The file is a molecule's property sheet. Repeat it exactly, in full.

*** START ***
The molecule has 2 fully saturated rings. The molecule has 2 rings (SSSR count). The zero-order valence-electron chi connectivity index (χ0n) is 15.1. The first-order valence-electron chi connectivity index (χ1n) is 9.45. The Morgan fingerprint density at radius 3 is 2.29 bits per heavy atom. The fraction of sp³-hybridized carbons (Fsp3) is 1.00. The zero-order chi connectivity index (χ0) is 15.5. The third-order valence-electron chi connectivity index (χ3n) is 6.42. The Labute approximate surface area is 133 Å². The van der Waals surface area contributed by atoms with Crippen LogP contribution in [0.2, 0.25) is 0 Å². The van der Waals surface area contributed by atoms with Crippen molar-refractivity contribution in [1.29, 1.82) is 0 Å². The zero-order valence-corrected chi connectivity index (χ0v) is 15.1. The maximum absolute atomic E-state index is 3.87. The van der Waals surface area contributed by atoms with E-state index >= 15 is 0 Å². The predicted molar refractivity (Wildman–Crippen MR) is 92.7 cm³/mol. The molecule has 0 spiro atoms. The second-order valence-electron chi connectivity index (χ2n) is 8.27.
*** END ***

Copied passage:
The molecule has 2 fully saturated rings. The molecule has 2 rings (SSSR count). The zero-order valence-electron chi connectivity index (χ0n) is 15.1. The first-order valence-electron chi connectivity index (χ1n) is 9.45. The Morgan fingerprint density at radius 3 is 2.29 bits per heavy atom. The fraction of sp³-hybridized carbons (Fsp3) is 1.00. The zero-order chi connectivity index (χ0) is 15.5. The third-order valence-electron chi connectivity index (χ3n) is 6.42. The Labute approximate surface area is 133 Å². The van der Waals surface area contributed by atoms with Crippen LogP contribution in [0.2, 0.25) is 0 Å². The van der Waals surface area contributed by atoms with Crippen molar-refractivity contribution in [1.29, 1.82) is 0 Å². The zero-order valence-corrected chi connectivity index (χ0v) is 15.1. The maximum absolute atomic E-state index is 3.87. The van der Waals surface area contributed by atoms with E-state index >= 15 is 0 Å². The predicted molar refractivity (Wildman–Crippen MR) is 92.7 cm³/mol. The molecule has 0 spiro atoms. The second-order valence-electron chi connectivity index (χ2n) is 8.27.